Q64            Chris Law: Good afternoon, Lord Ahmad-ji. I just want to ask you specifically about the impact that cuts have had. Just looking at the last five years, bilateral aid has already dropped from £463 million to £305 million. Pakistan was the number one recipient in terms of aid given. However, it has now dropped six places last year to become the seventh largest recipient, and we are now down to less than half of where we began, at £200 million. Can you tell me about some of the impacts on the ground and how it is affecting people’s lives?

Lord Ahmad: First of all, I acknowledge that we have reduced our development support for Pakistan. It has been driven partly by the economic circumstances we have found ourselves in. It has also been driven by the sheer fact that we have gone from 0.7% to 0.5%. That said, it is about how effectively we support development in Pakistan. As I alluded to earlier, the shift from humanitarian support, as Pakistan’s infrastructure and support mechanisms have got more effective domestically, is the right approach, so that we then look at long-term development support. The fact that there has been a reduction is not just that there is less being spent; it is also reflective of Pakistan’s transition from a recipient of humanitarian support to development support.

Other elements retain the fact that we are regarded as a very transparent and trusted partner by Pakistan. The relationships are strong. Both Annabel and Christian Turner, our High Commissioner, have excellent relationships with key partners, but also with agencies working on the ground. There is more, as I said earlier in answer to the Chair, that can be done with domestic partners, and I hope that, as we move forward in nuancing some of our approach in each key area, particularly in the areas of Khyber Pakhtunkhwa and continuing our support in Punjab, we are very much focused on how we can support domestic partners more effectively as well.

Q65            Chris Law: I appreciate that you acknowledge that there has been a decrease in funding, but you have not explained how it is impacting people on the ground, so I will give you some examples. You have talked in particular about trying to aid women to get into better employment. Aid has been cut to Work and Opportunities for Women, the Better Cotton Initiative and WIEGO Asia, which focuses on women homeworkers to create a home-based worker global network. That funding was cut by £200,000. How is that supposed to improve people’s lives?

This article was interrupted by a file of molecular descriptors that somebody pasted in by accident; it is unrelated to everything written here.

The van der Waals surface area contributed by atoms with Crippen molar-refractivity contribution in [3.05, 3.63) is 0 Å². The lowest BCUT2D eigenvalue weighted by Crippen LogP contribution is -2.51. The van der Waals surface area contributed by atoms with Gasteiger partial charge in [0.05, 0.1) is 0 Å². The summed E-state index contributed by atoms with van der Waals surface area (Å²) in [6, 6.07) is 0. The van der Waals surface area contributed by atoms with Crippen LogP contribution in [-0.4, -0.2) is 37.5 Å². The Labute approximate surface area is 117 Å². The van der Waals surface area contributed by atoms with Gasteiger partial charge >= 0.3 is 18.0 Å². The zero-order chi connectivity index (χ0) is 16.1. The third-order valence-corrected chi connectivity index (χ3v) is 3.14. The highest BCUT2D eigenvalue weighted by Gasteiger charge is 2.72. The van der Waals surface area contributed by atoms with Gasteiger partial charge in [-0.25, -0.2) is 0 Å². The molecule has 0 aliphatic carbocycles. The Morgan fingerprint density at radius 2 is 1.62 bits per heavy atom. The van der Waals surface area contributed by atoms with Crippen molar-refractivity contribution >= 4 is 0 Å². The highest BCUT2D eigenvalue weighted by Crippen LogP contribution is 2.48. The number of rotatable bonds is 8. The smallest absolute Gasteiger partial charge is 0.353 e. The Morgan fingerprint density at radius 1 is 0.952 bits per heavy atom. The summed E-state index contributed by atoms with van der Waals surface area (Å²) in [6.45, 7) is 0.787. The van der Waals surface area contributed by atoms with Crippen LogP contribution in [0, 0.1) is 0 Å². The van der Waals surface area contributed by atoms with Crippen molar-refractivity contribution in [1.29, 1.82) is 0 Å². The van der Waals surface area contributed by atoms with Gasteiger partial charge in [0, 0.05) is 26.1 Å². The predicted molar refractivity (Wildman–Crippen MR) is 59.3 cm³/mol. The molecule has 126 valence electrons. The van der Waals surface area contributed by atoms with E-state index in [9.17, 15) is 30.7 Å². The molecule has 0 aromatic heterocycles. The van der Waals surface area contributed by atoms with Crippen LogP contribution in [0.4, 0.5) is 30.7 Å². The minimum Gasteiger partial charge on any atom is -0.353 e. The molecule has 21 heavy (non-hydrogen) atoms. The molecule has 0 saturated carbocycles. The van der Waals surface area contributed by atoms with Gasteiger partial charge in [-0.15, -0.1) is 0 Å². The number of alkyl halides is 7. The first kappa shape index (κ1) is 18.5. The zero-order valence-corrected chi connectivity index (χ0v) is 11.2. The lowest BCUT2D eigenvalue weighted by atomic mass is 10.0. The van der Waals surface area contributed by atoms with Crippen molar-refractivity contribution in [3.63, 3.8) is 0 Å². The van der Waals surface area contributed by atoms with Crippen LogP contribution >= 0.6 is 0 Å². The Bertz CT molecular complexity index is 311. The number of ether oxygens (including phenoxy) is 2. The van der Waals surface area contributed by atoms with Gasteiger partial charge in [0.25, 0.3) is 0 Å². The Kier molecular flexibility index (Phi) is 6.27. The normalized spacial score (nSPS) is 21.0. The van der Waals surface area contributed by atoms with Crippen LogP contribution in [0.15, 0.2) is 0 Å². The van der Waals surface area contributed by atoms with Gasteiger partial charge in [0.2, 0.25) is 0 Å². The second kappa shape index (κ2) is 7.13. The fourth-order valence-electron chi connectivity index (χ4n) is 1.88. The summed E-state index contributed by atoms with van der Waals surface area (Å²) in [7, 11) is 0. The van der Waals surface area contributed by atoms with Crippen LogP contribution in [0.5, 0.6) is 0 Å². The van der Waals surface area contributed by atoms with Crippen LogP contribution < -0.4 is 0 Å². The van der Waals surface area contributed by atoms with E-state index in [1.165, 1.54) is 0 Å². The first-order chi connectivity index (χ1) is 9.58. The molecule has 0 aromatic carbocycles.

Lord Ahmad: I fully acknowledge that, when you are spending less, we have to be more focused in our spend. It does not detract from the fact that what we are spending in Pakistan is still improving people’s lives, including girls and women. Of course, all our programmes go through an assessment. Like anyone else, I wish we could spend more in a focused manner, but when we have challenges on the budget overall, it is important that we analyse our programme spending. Pakistan is a big bilateral recipient. Equally, we need to get focused more effectively on how we work with our multilateral partners through multilateral support in Pakistan.

Overall, I believe, from the relationships we have in Pakistan, that they have been both accepting and recognising of the challenges we have had domestically, while also appreciating the fact that we have continued our support in various areas.

In terms of numbers going forward, when you are spending less, the number that you can support as compared to the previous year on specific programmes will be lower. Nevertheless, we remain focused on our key areas of focus, which include helping girls into education, and women and skills.

Q66            Chris Law: I agree with you there, because there has already been a reduction of 5,000 girls in one particular project in education. The largest decrease overall has been in education. This is a multi-year cut.

Moving on, can you tell us why there were delays in communicating aid cuts to delivery partners in Pakistan?

Lord Ahmad: I can answer that. If I may, with the Chair’s permission, I will also ask Annabel to comment on some of the specifics. In terms of communicating, it is about making sure that those numbers have been agreed before we go out and tell the country what their settlement is, and then delivery partners. As I have said before at this very Committee, in any programmes that have come across my desk where we are having to reduce, it is about looking at how we can sustain expertise in these programmes, and particularly people expertise, so that, when we can ratchet up and scale up programmes, we are able to do so without losing that expertise. That is the lens that I have certainly applied in this case. If I may and with the Chair’s permission, I will ask Annabel to comment.

Annabel Gerry: Thank you very much. On your communication point, we communicated as soon as we could. We had discussions with our partners in the generality about the direction in which things were going. Of course, everybody would have liked more time than they had.